Current Date: Wed, 19 Jun 2013 04:55:06 -0400
Correction: Due to a reporting error, an earlier version of this story incorrectly named the managing organization and the the source of funding for the refurbishment project. The Office of the Executive Director for the Arts is managing the project and has provided $100,000 toward the project. The Office of the Executive Vice Chancellor and Provost provided the other $100,000. The Daily Tar Heel apologizes for this error.
After lying dormant for four years awaiting interior renovations, Historic Playmakers Theatre is filled with drills and sawdust.
The Office of the Executive Director for the Arts is working to make the National Historic Landmark usable by mid-to late-fall 2010.
“The primary goal is to get it open and used by student groups, college departments and the campus,” said Mike Johnson, director of operations for the Office of the Executive Director for the Arts.
Half of the budget was provided by the Office of the Executive Director for the Arts, which gets support from University funding, ticket sales revenue and private donations.
The other $100,000 came from by the Office of the Executive Vice Chancellor and Provost.
The house curtain, aisle carpets and audience seating will all be replaced after being left to mold when renovations were put off.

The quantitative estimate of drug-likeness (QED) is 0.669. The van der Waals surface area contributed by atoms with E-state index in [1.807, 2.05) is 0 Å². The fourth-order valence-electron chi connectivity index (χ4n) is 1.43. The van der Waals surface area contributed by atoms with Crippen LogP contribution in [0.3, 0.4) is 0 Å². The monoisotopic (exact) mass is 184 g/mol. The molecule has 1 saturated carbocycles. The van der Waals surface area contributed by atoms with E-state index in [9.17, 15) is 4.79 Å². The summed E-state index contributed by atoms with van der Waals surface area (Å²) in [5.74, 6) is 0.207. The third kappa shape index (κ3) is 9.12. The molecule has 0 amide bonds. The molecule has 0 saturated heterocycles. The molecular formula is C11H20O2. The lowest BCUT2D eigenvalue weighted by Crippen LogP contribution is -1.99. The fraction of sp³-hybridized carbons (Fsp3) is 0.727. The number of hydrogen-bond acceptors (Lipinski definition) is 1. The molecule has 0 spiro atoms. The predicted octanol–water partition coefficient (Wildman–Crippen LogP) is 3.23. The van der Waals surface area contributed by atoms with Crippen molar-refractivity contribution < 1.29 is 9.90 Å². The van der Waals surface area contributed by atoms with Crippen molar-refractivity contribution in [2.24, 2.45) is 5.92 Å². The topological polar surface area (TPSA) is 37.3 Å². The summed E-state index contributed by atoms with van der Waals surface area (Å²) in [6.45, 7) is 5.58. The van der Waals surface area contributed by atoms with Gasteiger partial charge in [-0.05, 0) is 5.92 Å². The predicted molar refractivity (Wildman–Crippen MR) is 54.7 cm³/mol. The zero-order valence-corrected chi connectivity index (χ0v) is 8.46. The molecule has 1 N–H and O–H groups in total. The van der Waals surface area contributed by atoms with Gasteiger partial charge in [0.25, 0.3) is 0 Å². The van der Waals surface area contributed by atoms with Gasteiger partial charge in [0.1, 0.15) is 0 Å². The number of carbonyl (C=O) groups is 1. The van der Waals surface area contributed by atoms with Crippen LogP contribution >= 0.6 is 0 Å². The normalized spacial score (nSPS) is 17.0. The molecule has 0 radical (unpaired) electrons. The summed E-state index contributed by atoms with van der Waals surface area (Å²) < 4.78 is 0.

“It is a building with really good bones,” said Kara Larson, director of marketing and public relations for the Office of Executive Director for the Arts. “It doesn’t need renovation from a structural perspective.”
Originally funded by the Carolina First Campaign, the renovations were planned to occur in two phases.
Phase one, a sprucing up and new paint job of the theater’s exterior, was completed a few years ago.
But phase two — a total remodeling of the interior — has been on hold since the 2008-09 budget cuts.
Refurbishing the space is not a part of the original phase two plans.
“I would call it a usability upgrade,” Larson said.
The building’s antique chandeliers and the aged iron-legs of the aisle seats bearing the initials “CP” will be left untouched to preserve the building’s historical significance and ambience.
“CP” are the initials for the Carolina Playmakers, the predecessor company of the contemporary Playmakers Repertory Company.
Founded in 1918 by professor Fredrick Koch, the Carolina Playmakers inherited what is now Playmakers Theatre in 1925, converting the former law school into an arena fit for drama.
“It has a history of playmaking, making a lot of plays at Carolina,” McKay Coble, a scene and costume designer in the PlayMakers Repertory Company, said of the theater.
“It has a lot of memories for a lot of people.”
Completed in 1851, the building acted as a ballroom, library and even a stable for Civil War Gen. William Sherman’s cavalry before it became a theater.
Now with another performance space about to open, UNC campus groups are chomping at the bit to reserve the venue.
“It gives a chance for a much wider variety of shows,” said Elissa Rumer, executive business director of Pauper Players, a student musical theater company.
William Reid, a 2009 graduate, preformed in the theatre before its closure in 2006.
“As a historical landmark, it has such an awesome feeling just being in there,” Reid said.
“You feel a sort of importance, knowing how many performers were on that very same stage.”
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